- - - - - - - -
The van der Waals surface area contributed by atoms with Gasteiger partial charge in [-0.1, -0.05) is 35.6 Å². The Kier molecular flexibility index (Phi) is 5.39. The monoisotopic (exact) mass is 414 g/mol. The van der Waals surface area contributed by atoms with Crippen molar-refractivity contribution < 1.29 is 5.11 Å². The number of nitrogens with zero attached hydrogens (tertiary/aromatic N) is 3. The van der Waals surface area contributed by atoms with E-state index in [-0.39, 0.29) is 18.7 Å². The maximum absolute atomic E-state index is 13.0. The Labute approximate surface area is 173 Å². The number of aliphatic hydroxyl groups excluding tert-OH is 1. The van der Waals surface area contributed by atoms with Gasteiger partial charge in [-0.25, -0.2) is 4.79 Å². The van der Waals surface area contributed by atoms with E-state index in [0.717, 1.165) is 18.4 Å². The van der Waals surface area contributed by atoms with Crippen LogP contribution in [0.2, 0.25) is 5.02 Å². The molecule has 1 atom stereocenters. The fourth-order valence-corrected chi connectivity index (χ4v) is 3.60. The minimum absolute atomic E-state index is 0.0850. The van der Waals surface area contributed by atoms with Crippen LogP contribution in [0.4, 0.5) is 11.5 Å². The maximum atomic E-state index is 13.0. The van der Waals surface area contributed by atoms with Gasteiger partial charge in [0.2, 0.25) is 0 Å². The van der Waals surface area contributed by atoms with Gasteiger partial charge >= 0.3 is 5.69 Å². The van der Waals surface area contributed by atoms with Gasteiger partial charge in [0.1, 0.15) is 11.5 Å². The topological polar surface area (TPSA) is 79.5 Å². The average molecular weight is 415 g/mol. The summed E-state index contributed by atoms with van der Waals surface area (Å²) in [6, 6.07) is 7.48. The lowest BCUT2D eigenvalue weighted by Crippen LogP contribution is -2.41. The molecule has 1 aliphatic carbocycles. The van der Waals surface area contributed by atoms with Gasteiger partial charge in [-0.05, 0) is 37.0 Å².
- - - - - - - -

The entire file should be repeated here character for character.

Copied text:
The van der Waals surface area contributed by atoms with Gasteiger partial charge in [-0.1, -0.05) is 35.6 Å². The Kier molecular flexibility index (Phi) is 5.39. The monoisotopic (exact) mass is 414 g/mol. The van der Waals surface area contributed by atoms with Crippen molar-refractivity contribution < 1.29 is 5.11 Å². The number of nitrogens with zero attached hydrogens (tertiary/aromatic N) is 3. The van der Waals surface area contributed by atoms with E-state index in [-0.39, 0.29) is 18.7 Å². The maximum absolute atomic E-state index is 13.0. The Labute approximate surface area is 173 Å². The number of aliphatic hydroxyl groups excluding tert-OH is 1. The van der Waals surface area contributed by atoms with Gasteiger partial charge in [-0.25, -0.2) is 4.79 Å². The van der Waals surface area contributed by atoms with E-state index in [0.717, 1.165) is 18.4 Å². The van der Waals surface area contributed by atoms with Crippen LogP contribution in [0.2, 0.25) is 5.02 Å². The molecule has 1 atom stereocenters. The fourth-order valence-corrected chi connectivity index (χ4v) is 3.60. The minimum absolute atomic E-state index is 0.0850. The van der Waals surface area contributed by atoms with Crippen LogP contribution in [0.4, 0.5) is 11.5 Å². The maximum atomic E-state index is 13.0. The van der Waals surface area contributed by atoms with Gasteiger partial charge in [0.2, 0.25) is 0 Å². The van der Waals surface area contributed by atoms with Gasteiger partial charge >= 0.3 is 5.69 Å². The van der Waals surface area contributed by atoms with Gasteiger partial charge in [0.1, 0.15) is 11.5 Å². The topological polar surface area (TPSA) is 79.5 Å². The average molecular weight is 415 g/mol. The summed E-state index contributed by atoms with van der Waals surface area (Å²) in [6, 6.07) is 7.48. The lowest BCUT2D eigenvalue weighted by Crippen LogP contribution is -2.41. The molecule has 1 aliphatic carbocycles. The van der Waals surface area contributed by atoms with Gasteiger partial charge in [-0.05, 0) is 37.0 Å².